Institutional members access full text with Ovid®

Share this article on:

Foam Rolling of Quadriceps Decreases Biceps Femoris Activation

Cavanaugh, Mark T.; Aboodarda, Saied Jalal; Hodgson, Daniel D.; Behm, David G.

Journal of Strength & Conditioning Research: August 2017 - Volume 31 - Issue 8 - p 2238–2245
doi: 10.1519/JSC.0000000000001625
Original Research

Abstract: Cavanaugh, MT, Aboodarda, SJ, Hodgson, DD, and Behm, DG. Foam rolling of quadriceps decreases biceps femoris activation. J Strength Cond Res 31(8): 2238–2245, 2017—Foam rolling has been shown to increase range of motion without subsequent performance impairments of the rolled muscle, however, there are no studies examining rolling effects on antagonist muscles. The objective of this study was to determine whether foam rolling the hamstrings and/or quadriceps would affect hamstrings and quadriceps activation in men and women. Recreationally, active men (n = 10, 25 ± 4.6 years, 180.1 ± 4.4 cm, 86.5 ± 15.7 kg) and women (n = 8, 21.75 ± 3.2 years, 166.4 ± 8.8 cm, 58.9 ± 7.9 kg) had surface electromyographic activity analyzed in the dominant vastus lateralis (VL), vastus medialis (VM), and biceps femoris (BF) muscles on a single leg landing from a hurdle jump under 4 conditions. Conditions included rolling of the hamstrings, quadriceps, both muscle groups, and a control session. Biceps femoris activation significantly decreased after quadriceps foam rolling (F(1,16) = 7.45, p = 0.015, −8.9%). There were no significant changes in quadriceps activation after hamstrings foam rolling. This might be attributed to the significantly greater levels of perceived pain with quadriceps rolling applications (F(1,18) = 39.067, p < 0.001, 98.2%). There were no sex-based changes in activation after foam rolling for VL (F(6,30) = 1.31, p = 0.283), VM (F(6,30) = 1.203, p = 0.332), or BF (F(6,36) = 1.703, p = 0.199). Antagonist muscle activation may be altered after agonist foam rolling, however, it can be suggested that any changes in activation are likely a result of reciprocal inhibition due to increased agonist pain perception.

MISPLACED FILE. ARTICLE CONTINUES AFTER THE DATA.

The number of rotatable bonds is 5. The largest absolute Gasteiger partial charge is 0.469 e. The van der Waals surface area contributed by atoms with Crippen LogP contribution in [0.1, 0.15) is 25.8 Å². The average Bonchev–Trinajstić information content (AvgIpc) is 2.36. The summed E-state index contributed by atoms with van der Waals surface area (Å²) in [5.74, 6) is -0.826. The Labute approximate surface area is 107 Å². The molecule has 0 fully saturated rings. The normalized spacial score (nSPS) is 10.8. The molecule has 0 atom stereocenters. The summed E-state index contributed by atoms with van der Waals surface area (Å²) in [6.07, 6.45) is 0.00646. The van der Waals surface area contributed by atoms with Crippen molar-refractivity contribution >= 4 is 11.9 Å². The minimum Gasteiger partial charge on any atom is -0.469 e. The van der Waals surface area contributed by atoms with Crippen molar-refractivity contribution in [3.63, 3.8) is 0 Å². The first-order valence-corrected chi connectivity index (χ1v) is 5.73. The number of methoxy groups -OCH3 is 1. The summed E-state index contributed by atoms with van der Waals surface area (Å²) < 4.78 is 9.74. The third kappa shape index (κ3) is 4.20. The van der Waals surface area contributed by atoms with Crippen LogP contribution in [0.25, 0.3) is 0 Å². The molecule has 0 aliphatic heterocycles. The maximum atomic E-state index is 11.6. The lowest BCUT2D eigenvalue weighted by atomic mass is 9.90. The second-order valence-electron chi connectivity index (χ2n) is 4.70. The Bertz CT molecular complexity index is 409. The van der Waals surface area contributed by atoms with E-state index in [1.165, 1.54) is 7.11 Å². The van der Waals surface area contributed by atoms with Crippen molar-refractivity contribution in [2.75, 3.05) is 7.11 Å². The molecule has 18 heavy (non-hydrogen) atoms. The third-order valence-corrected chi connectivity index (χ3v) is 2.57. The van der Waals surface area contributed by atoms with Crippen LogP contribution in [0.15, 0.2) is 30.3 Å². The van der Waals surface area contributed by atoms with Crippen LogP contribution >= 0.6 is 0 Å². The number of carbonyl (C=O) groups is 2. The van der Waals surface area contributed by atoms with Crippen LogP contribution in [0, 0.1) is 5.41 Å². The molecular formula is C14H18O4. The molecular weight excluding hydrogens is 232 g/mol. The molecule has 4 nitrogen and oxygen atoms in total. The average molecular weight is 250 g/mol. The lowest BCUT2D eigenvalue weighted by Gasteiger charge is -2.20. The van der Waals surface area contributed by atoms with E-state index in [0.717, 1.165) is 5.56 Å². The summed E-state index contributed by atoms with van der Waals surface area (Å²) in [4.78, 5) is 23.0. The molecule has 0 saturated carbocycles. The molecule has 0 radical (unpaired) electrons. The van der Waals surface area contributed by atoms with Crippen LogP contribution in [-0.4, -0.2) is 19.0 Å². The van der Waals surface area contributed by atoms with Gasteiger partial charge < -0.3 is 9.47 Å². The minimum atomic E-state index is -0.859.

School of Human Kinetics and Recreation, Memorial University of Newfoundland, St. John's, Newfoundland, Canada

Address correspondence to Dr. David G. Behm, dbehm@mun.ca.

Copyright © 2017 by the National Strength & Conditioning Association.